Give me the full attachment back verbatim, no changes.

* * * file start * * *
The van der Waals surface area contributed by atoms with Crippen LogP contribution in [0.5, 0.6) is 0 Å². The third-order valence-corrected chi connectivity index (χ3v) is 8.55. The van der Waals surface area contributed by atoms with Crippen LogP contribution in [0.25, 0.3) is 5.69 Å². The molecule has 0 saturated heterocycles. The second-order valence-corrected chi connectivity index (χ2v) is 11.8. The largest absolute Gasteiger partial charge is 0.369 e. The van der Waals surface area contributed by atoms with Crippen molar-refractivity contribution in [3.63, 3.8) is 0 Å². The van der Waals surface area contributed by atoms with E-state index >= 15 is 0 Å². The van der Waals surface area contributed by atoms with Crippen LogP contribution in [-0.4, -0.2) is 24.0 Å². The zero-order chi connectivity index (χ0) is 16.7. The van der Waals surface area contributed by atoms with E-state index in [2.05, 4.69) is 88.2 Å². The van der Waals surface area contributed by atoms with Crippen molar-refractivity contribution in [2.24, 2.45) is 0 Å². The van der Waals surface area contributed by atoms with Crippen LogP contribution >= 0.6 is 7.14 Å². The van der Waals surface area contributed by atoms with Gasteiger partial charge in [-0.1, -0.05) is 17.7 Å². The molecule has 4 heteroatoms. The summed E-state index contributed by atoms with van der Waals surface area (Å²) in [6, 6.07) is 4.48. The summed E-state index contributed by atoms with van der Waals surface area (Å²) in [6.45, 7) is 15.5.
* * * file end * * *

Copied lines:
The van der Waals surface area contributed by atoms with Crippen LogP contribution in [0.5, 0.6) is 0 Å². The third-order valence-corrected chi connectivity index (χ3v) is 8.55. The van der Waals surface area contributed by atoms with Crippen LogP contribution in [0.25, 0.3) is 5.69 Å². The molecule has 0 saturated heterocycles. The second-order valence-corrected chi connectivity index (χ2v) is 11.8. The largest absolute Gasteiger partial charge is 0.369 e. The van der Waals surface area contributed by atoms with Crippen molar-refractivity contribution in [3.63, 3.8) is 0 Å². The van der Waals surface area contributed by atoms with E-state index >= 15 is 0 Å². The van der Waals surface area contributed by atoms with Crippen LogP contribution in [-0.4, -0.2) is 24.0 Å². The zero-order chi connectivity index (χ0) is 16.7. The van der Waals surface area contributed by atoms with E-state index in [2.05, 4.69) is 88.2 Å². The van der Waals surface area contributed by atoms with Crippen molar-refractivity contribution in [2.24, 2.45) is 0 Å². The van der Waals surface area contributed by atoms with Crippen LogP contribution >= 0.6 is 7.14 Å². The van der Waals surface area contributed by atoms with Gasteiger partial charge in [-0.1, -0.05) is 17.7 Å². The molecule has 4 heteroatoms. The summed E-state index contributed by atoms with van der Waals surface area (Å²) in [6, 6.07) is 4.48. The summed E-state index contributed by atoms with van der Waals surface area (Å²) in [6.45, 7) is 15.5.